I was asked to talk at the 21st birthday of my primary school the other night. Here’s what I had to say.

For those of you who don’t know me, I’ve just finished training as a teacher. It’s taken me five years and, in that time, I was placed in no less than six schools, put in front of classes and asked to teach. I’ve been lucky enough to experience life in a wide variety of schools including Steiner, Montessori, International Baccalaureatte, and, yes, even a mainstream public school or two.

There’s nothing like prac teaching to force you to find out what you think about education, and about a particular school’s way of doing things. Every day, you are brought up against things which annoy, inspire, exhilarate, frustrate, and occasionally, infuriate you. Inevitably, when I went into a school, I would compare the school, and the experience the kids were having, with my school and with the experience I had — with Kamaroi.

I should point out that they were all, unsurprisingly, found wanting. This, I think, has something to do with the fact that Kamaroi is my school, and something to do with what everyone in this room knows already. Although it may sound like a cliche to say it, we all know it to be true. Kamaroi is special.

It’s taken me a long time to work out what I think makes Kamaroi such a special place — 13 years in fact — the time since I left. Of course, there are many, many things, but I’ve narrowed it down to just two.

The first thing is the people. I was privileged to re-discover this in 2007 when I came to do a teaching practicum here. I can honestly say that it was one of the best moments of my life when I returned to discover that the people in this school not only lived up to the (somewhat awestruck) image my twelve-year-old self had constructed of them, but that they far surpassed it — in their skill, their patience, their warmth and in their professionalism.

I want to encourage you, as you wander around tonight and chat with people (some of whom you may not have seen for a while), to make sure that, in addition to saying “How are you?” and “What have you been doing?”, you say “Thank you.” Thanking people and making them feel valued is, I hear, something that Kamaroi is becoming known for. Let’s make sure we return the favour. I’m not afraid to say that I think the people who have built this school are giants, and they deserve all the gratitude we can give them.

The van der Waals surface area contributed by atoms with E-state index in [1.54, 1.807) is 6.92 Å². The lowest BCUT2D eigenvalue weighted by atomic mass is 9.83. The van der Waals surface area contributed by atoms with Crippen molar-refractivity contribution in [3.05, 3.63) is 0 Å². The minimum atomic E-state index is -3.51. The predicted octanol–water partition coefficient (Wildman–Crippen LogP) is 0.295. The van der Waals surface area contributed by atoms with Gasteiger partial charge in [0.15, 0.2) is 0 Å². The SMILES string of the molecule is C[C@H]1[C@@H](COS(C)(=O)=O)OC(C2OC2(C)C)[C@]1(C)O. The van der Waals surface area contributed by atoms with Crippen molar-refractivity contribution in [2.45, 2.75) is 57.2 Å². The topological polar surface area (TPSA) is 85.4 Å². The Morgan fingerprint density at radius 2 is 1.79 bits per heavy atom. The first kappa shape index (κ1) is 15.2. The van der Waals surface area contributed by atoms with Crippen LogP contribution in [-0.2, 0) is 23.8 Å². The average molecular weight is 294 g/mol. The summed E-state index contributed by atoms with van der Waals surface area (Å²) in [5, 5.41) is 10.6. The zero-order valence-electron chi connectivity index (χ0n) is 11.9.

The second thing which I think makes Kamaroi special needs a little bit of explaining, and to do that, I’d like to read you a poem. It’s by a teacher, and a poet, and a hero of mine, Taylor Mali, and it’s called “Undivided Attention.”

A grand piano wrapped in quilted pads by movers,
tied up with canvas straps — like classical music’s
birthday gift to the insane —
is gently nudged without its legs
out an eighth-floor window on 62nd street.

It dangles in April air from the neck of the movers’ crane,
Chopin-shiny black lacquer squares
and dirty white crisscross patterns hanging like the second-to-last
note of a concerto played on the edge of the seat,
the edge of tears, the edge of eight stories up going over, and
I’m trying to teach math in the building across the street.

Who can teach when there are such lessons to be learned?
All the greatest common factors are delivered by
long-necked cranes and flatbed trucks
or come through everything, even air.
Like snow.

See, snow falls for the first time every year, and every year
my students rush to the window
as if snow were more interesting than math,
which, of course, it is.

So please.

Let me teach like a Steinway,
spinning slowly in April air, so almost-falling, so hinderingly
dangling from the neck of the movers’ crane.
So on the edge of losing everything.

Let me teach like the first snow, falling.

When the time comes for me to have my own class, I think I’ll frame that poem and hang it above my desk to remind me of Kamaroi.

Of course, I’m pretty sure we never had a grand piano on a crane, and I’m certain we never had snow. What we did have, were buildings taking shape around us, autumn leaves, spiral walks, bushwalks, damns built out of logs in the creek, cubbies, rope-swings, rope-bridges, class plays, a model of the Sydney Harbour bridge made entirely out of bricks and pencils, a class competition to see who could do the longest long division, festivals, concerts, craft workshops, trips to Glenaeon for woodwork, rain-dances under Harry’s parachute (which resulted in evacuating our campsite due to a small flood), and, on one memorable day, half of a portable building, dangling from the neck of a mover’s crane, about where your heads are now, on its way to become our new classroom.

I remember these things because they were as much a part of my time here as all the spelling words, maths problems, stories, books, projects, and all the other trappings of classroom life. I remember these things because, unlike so many such things in the lives of so many children, they were never seen as just distractions; they were important.

Kamaroi was and is, a school in which the magic of the classroom and the magic of childhood are one and the same.

Who can teach when there are such lessons to be learned?

Well, at Kamaroi, we did learn those lessons. That, I’ll always be grateful for, and that is what makes Kamaroi special.

If, one day, I can teach like the new snow falling, then it will be, in no small part, because of this school and the people who made it what it is today.

So thank you.